The Federal Court of Australia has approved the upcoming merger between Nine and Fairfax, clearing the final hurdle after Fairfax shareholders and the ACCC gave the deal the green light earlier this month.
Former Domain CEO Antony Catalano had tried to stop the deal from going ahead with his legal team claiming Fairfax did not allow enough time for the shareholders to accept his offer last week during the AGM.
Catalano offered to by 20 per cent of Fairfax and sell off non-core assets, the night before the shareholders meeting.
His legal team also noted the shareholders were being “short changed” by $600 million as the share price of Nine has dropped since the announcement of the merger in July. It is possible Catalano will appeal today’s decision.
Earlier this month, the ACCC gave the go ahead for the merger saying “it does not substantially lessen competition”.
Last week, over 81 per cent of Fairfax shareholders approved the merger of the two media companies.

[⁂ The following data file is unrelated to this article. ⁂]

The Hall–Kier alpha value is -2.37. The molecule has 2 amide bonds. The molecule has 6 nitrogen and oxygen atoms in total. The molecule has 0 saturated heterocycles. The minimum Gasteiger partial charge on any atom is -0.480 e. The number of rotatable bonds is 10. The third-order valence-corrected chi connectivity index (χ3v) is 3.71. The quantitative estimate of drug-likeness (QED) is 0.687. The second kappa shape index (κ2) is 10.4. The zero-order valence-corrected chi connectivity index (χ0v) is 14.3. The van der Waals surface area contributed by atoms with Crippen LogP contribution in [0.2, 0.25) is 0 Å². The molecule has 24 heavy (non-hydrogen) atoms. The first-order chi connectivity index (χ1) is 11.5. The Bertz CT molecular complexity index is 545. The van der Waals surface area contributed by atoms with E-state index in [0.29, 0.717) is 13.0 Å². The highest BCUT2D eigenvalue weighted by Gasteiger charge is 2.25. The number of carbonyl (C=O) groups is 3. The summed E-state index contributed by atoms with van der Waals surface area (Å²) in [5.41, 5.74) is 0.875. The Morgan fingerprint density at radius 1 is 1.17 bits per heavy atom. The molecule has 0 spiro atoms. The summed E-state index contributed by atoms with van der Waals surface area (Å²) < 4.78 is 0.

Fairfax expects to lodge a copy of the order of the court with the Australian Securities and Investments Commission tomorrow, November 28.
The scheme will be implemented from December 7. The first day of operation as the new entity, named Nine, will be on December 10.
Hugh Marks, CEO at Nine said, “This deal is all about our strategy for the future together and it promises exciting opportunities for our employees, our clients and our audiences.
“Together we will provide our audiences with the best of entertainment and quality journalism on the platform they choose. As one company.”
After the deal closes, Nine shareholders will own 51.1 per cent of the combined entity, with Fairfax shareholders owning the remaining 48.9 per cent.
The name Fairfax will no longer exist after being a major part of the Australian media landscape for 177 years.
The merged entity will consist of the Nine Network, The Sydney Morning Herald, The Age, The AFR, a majority stake in Domain, streaming platform Stan and a 54.5 per cent stake in radio network Macquarie Media.